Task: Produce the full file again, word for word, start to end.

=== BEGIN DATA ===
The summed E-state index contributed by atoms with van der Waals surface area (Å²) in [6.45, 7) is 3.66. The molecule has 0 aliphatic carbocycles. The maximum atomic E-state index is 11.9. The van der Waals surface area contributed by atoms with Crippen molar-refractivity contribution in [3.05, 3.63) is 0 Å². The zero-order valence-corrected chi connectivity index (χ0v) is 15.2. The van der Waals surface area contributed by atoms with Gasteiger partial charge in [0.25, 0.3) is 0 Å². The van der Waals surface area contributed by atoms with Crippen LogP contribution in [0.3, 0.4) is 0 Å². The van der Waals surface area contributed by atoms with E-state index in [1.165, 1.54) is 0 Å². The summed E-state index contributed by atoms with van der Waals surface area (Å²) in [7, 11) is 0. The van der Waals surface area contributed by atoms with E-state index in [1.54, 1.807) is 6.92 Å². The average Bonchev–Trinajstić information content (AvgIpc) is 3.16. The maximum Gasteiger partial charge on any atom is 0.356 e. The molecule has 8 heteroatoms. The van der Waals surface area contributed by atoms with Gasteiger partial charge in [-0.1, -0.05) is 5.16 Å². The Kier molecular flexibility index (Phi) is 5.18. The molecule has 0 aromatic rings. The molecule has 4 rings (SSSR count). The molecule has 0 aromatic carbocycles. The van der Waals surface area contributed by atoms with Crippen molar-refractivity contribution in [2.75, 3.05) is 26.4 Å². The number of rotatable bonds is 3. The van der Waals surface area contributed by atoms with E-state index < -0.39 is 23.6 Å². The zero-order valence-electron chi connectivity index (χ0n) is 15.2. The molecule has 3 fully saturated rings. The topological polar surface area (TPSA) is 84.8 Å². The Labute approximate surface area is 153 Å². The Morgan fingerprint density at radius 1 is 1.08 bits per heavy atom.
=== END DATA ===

The summed E-state index contributed by atoms with van der Waals surface area (Å²) in [6.45, 7) is 3.66. The molecule has 0 aliphatic carbocycles. The maximum atomic E-state index is 11.9. The van der Waals surface area contributed by atoms with Crippen molar-refractivity contribution in [3.05, 3.63) is 0 Å². The zero-order valence-corrected chi connectivity index (χ0v) is 15.2. The van der Waals surface area contributed by atoms with Gasteiger partial charge in [0.25, 0.3) is 0 Å². The van der Waals surface area contributed by atoms with Crippen LogP contribution in [0.3, 0.4) is 0 Å². The van der Waals surface area contributed by atoms with E-state index in [1.165, 1.54) is 0 Å². The summed E-state index contributed by atoms with van der Waals surface area (Å²) in [7, 11) is 0. The van der Waals surface area contributed by atoms with E-state index in [1.54, 1.807) is 6.92 Å². The average Bonchev–Trinajstić information content (AvgIpc) is 3.16. The maximum Gasteiger partial charge on any atom is 0.356 e. The molecule has 8 heteroatoms. The van der Waals surface area contributed by atoms with Gasteiger partial charge in [-0.1, -0.05) is 5.16 Å². The Kier molecular flexibility index (Phi) is 5.18. The molecule has 0 aromatic rings. The molecule has 4 rings (SSSR count). The molecule has 0 aromatic carbocycles. The van der Waals surface area contributed by atoms with Crippen molar-refractivity contribution in [2.75, 3.05) is 26.4 Å². The number of rotatable bonds is 3. The van der Waals surface area contributed by atoms with E-state index < -0.39 is 23.6 Å². The zero-order valence-electron chi connectivity index (χ0n) is 15.2. The molecule has 3 fully saturated rings. The topological polar surface area (TPSA) is 84.8 Å². The Labute approximate surface area is 153 Å². The Morgan fingerprint density at radius 1 is 1.08 bits per heavy atom.